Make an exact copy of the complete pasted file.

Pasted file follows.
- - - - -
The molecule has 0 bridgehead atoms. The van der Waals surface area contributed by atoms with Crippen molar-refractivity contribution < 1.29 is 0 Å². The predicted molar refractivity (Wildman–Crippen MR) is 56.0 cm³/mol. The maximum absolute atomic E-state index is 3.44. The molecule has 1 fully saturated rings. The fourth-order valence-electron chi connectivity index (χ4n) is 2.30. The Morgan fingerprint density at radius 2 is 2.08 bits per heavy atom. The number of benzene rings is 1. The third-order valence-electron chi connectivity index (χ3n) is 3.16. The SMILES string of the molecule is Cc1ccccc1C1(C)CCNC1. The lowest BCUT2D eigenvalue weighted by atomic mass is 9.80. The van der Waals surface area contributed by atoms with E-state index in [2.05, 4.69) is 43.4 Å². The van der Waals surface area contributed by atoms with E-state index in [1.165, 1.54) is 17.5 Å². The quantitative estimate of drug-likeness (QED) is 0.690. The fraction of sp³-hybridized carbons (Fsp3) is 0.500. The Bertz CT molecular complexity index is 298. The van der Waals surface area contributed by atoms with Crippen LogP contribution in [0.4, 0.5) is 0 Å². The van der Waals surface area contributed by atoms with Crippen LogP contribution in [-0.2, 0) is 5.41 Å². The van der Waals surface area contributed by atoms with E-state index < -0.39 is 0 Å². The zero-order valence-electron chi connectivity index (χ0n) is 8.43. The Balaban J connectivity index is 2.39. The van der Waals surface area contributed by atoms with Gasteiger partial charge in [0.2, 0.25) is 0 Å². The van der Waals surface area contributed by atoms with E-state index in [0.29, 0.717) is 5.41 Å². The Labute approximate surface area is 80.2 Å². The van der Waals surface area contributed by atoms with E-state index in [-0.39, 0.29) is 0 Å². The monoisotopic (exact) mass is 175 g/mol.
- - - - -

The molecule has 0 bridgehead atoms. The van der Waals surface area contributed by atoms with Crippen molar-refractivity contribution < 1.29 is 0 Å². The predicted molar refractivity (Wildman–Crippen MR) is 56.0 cm³/mol. The maximum absolute atomic E-state index is 3.44. The molecule has 1 fully saturated rings. The fourth-order valence-electron chi connectivity index (χ4n) is 2.30. The Morgan fingerprint density at radius 2 is 2.08 bits per heavy atom. The number of benzene rings is 1. The third-order valence-electron chi connectivity index (χ3n) is 3.16. The SMILES string of the molecule is Cc1ccccc1C1(C)CCNC1. The lowest BCUT2D eigenvalue weighted by atomic mass is 9.80. The van der Waals surface area contributed by atoms with E-state index in [2.05, 4.69) is 43.4 Å². The van der Waals surface area contributed by atoms with E-state index in [1.165, 1.54) is 17.5 Å². The quantitative estimate of drug-likeness (QED) is 0.690. The fraction of sp³-hybridized carbons (Fsp3) is 0.500. The Bertz CT molecular complexity index is 298. The van der Waals surface area contributed by atoms with Crippen LogP contribution in [0.4, 0.5) is 0 Å². The van der Waals surface area contributed by atoms with Crippen LogP contribution in [-0.2, 0) is 5.41 Å². The van der Waals surface area contributed by atoms with E-state index < -0.39 is 0 Å². The zero-order valence-electron chi connectivity index (χ0n) is 8.43. The Balaban J connectivity index is 2.39. The van der Waals surface area contributed by atoms with Gasteiger partial charge in [0.2, 0.25) is 0 Å². The van der Waals surface area contributed by atoms with E-state index in [0.29, 0.717) is 5.41 Å². The Labute approximate surface area is 80.2 Å². The van der Waals surface area contributed by atoms with E-state index in [-0.39, 0.29) is 0 Å². The monoisotopic (exact) mass is 175 g/mol.